It’s this latter message I heard when, as a confused seventeen-year-old, I landed in a Catholic Charismatic Evangelical Community. I was told we were to cut ourselves off from our physical desires, particularly sexual desires. I attempted to do this and the results were disastrous. Our bodies are the doorways to our souls. They are the means through which we experience the giving and receiving of love. When I cut myself off from my body I experienced myself cut off from the physical world, resulting in this incredible sense of inner emptiness, desolation, and anguish. I suspect it is where all who try to subdue the body end up. In the end, the attempt to dominate and control our bodies and feelings is usually a form of idolatry, the attempt to transform the divine, which is living and fluid and mysterious into something that can be possessed and controlled and that like all idolatry leads to spiritual death.
Jesus does not call us to do battle with our bodies, but instead with the anxious grasping of our hearts that would keep us from being open and loving, compassionate and ready to take risks. The whole call to take up your cross is not about subduing our bodies and their desires, or viewing them as the enemy, it is instead a call to live the death and resurrection that transform our anxious grasping hearts into the greater heart of being in communion with the heart of God.
However, while Jesus calls us to honor our feelings and desires he doesn’t want us to be enslaved by them, and it is here that the sword of the spirit, used very carefully, can be a means of freeing us from bondage.
Our gospel today confronts us with the picture of a man enslaved
by the anxious grasping of his heart. This man has been given his life back though having his debts forgiven. But rather than being able to receive and appreciate this gift, he’s still controlled by his desire for gain and by his inability to see and honor the needs of others. The result is that he ends up being tortured.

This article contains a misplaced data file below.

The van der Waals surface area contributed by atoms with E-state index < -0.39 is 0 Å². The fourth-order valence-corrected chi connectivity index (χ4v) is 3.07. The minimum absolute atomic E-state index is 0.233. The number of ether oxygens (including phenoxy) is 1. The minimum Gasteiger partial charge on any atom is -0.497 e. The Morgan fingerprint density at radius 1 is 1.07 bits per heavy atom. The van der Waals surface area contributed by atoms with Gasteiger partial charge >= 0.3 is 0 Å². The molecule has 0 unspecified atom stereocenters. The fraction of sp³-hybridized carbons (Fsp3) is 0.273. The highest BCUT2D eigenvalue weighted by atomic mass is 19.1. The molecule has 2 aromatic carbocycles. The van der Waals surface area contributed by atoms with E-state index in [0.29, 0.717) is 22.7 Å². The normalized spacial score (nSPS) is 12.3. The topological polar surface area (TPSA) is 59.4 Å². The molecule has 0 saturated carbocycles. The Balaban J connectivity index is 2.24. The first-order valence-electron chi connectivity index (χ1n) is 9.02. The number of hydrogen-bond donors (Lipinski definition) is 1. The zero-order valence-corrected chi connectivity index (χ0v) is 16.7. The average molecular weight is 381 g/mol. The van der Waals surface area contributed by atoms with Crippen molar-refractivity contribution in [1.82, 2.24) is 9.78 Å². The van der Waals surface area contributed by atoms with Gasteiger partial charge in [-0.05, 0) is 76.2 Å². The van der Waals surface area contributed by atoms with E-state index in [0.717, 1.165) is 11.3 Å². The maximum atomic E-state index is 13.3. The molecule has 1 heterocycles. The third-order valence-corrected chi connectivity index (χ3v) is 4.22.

The Lord in this story is not God because God doesn’t torture anyone. Instead, the story is a metaphor for the kinds of torments people suffer when they are unable to forgive. Every day I encounter people who are tormented because they have not learned how to claim and use the power to forgive. The result is that they walk around with their cups brimming and overflowing with resentfulness, anger, frustration, and fear. You can hear it in conversations that are unkind and inconsiderate. When pushed, it comes out like a monster of harsh punitive anger, anger intended to inflict pain. So many of us are only able to keep our cups from overflowing through drugs (I find so many young men use marijuana as way to disconnect from their anger), alcohol, TV, video games, exercise, meditation, or through avoiding intimacy and connection with others lest it bring that monster to the surface.
It’s worth taking a moment to consider how addictive and satisfying we find revenge fantasies. We feed ourselves with them constantly through books, movies, and TV shows, or replay them in our heads as soon as we’ve felt slighted or hurt. A good revenge fantasy can give you a serotonin-like release. But revenge almost never works in reality the way it does in our fantasies. In our fantasies, when we take righteous revenge on others, they are confronted with the evil they have done in such a way that they cannot deny it and are left to die in that awareness, or to feel forever indebted to us because of our magnanimity. When or where does that ever happen? Yet we continually live and act as if that fantasy were something real.
I think suicide can be about a kind of revenge fantasy aimed at others or aimed at ourselves. Again, part of my incredible frustration is that people can come to a point where they can no longer see that it’s a fantasy and that it will not bring any kind of real relief to themselves or others.
I also keep hearing about revenge fantasies being played out on campuses in the name of calling people out. Just this week I talked with a young activist who said she is still recovering from the kind of bullying and shaming she encountered in her college and the kind of disconnection it fostered in her.